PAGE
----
– Neil D’Silva
There are two things that are absolutely true with Hindi horror movies today:
- Everyone who is a creative producer (read: film/TV/digital show producers, channels, book publishers) wants to do something in horror.
- But the horror that they put out rarely works.
Think about it. When was the last time that an Indian horror film or a show really had you scared? Really raised your hair in the theater and then kept playing out in your mind long after you had done watching it?
I’ll be really surprised if you have a ready answer for this one.
And the answer to why Hindi horror films are not working is not all that difficult, really.
Let’s go back a couple of decades. Eighties would be good. That was the time when Indian horror was at its prime (and probably the only decade it was). That was also the time when I was growing up as a child fascinated with the genre.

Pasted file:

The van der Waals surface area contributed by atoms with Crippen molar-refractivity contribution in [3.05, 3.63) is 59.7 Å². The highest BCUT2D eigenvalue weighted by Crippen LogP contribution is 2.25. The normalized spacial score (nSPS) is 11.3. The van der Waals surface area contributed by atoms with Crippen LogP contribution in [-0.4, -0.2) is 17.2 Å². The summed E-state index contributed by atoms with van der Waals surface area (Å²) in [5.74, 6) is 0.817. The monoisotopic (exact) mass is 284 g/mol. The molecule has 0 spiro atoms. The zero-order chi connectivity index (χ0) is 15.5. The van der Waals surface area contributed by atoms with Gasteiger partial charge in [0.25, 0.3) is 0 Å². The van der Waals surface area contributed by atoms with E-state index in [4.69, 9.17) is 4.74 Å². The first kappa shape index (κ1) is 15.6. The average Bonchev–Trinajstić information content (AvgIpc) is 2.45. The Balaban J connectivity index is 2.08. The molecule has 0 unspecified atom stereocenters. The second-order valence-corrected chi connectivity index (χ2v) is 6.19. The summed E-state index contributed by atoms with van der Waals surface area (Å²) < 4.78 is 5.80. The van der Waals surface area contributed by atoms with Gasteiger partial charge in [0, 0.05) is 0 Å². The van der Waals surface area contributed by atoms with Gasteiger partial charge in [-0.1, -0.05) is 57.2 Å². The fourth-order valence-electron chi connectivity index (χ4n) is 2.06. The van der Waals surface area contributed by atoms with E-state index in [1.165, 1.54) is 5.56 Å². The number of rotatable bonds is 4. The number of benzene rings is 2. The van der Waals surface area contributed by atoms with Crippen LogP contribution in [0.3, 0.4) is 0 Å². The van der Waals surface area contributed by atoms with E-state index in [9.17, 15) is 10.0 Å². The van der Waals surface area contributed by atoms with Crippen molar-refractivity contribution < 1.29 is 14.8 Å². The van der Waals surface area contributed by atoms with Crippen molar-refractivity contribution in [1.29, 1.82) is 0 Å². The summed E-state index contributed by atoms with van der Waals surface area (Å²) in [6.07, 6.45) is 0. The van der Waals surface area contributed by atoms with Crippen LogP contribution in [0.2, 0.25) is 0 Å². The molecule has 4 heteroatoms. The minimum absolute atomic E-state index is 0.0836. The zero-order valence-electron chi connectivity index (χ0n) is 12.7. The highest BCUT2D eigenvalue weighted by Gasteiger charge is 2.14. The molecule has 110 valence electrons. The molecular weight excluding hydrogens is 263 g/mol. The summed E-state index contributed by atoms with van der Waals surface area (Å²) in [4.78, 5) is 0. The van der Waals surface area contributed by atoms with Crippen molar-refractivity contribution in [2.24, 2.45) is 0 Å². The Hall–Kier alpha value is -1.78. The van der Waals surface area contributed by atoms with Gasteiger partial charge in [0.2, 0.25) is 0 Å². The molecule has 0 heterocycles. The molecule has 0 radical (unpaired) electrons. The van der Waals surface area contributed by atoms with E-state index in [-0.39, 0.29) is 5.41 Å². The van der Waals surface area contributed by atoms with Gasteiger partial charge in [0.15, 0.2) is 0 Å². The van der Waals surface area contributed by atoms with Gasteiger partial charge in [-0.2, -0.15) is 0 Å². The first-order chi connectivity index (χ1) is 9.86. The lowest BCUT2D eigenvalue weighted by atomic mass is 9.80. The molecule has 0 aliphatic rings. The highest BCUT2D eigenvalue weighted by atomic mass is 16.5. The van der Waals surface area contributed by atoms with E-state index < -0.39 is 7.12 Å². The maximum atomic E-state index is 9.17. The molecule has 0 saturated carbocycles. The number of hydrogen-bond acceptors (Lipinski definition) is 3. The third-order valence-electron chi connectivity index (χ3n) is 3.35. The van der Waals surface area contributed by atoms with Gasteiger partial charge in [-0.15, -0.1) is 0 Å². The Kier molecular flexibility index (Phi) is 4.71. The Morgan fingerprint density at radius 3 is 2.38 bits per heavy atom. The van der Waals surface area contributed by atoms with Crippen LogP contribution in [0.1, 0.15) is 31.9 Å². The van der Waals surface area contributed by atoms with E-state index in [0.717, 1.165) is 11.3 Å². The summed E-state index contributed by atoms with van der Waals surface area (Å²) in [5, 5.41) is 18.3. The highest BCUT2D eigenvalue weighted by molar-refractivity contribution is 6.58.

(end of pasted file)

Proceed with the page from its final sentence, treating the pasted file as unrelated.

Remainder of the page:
In those beautiful eighties, there was only one name in Indian horror, and no prizes for guessing it; I am talking of the Ramsays. Well, a lot of people might roll their eyes at the Ramsay brand of horror today, but back in those days, these low-budget horror movies were giving even top stars such as Amitabh Bachchan and Mithun Chakraborty tough competition. People were thronging the theaters for the Ramsay movies such as Dak Bangla, Tahkhana, Purana Mandir, Purani Haveli, Veerana, Bandh Darwaza, and many others. People were talking about them for days on end. Even today, horror fans worldwide are digging up the movies of the Ramsays, and are crinkling up their noses at the contemporary Vikram Bhatt brand of horror.
So, what was in the Ramsay’s horror movies that is missing in today’s horror movies? In one word — atmosphere.
Every Ramsay movie had this absolutely chilling atmosphere running throughout. Each movie had a different atmosphere, whether it was a mandir or a haveli or a cave or sometimes an entire village. And this atmosphere was not an afterthought; it was written into the scripts in such a strong manner that it become an identity of the film. Well, in some cases, the names of the movies were based on the location where there were taking place.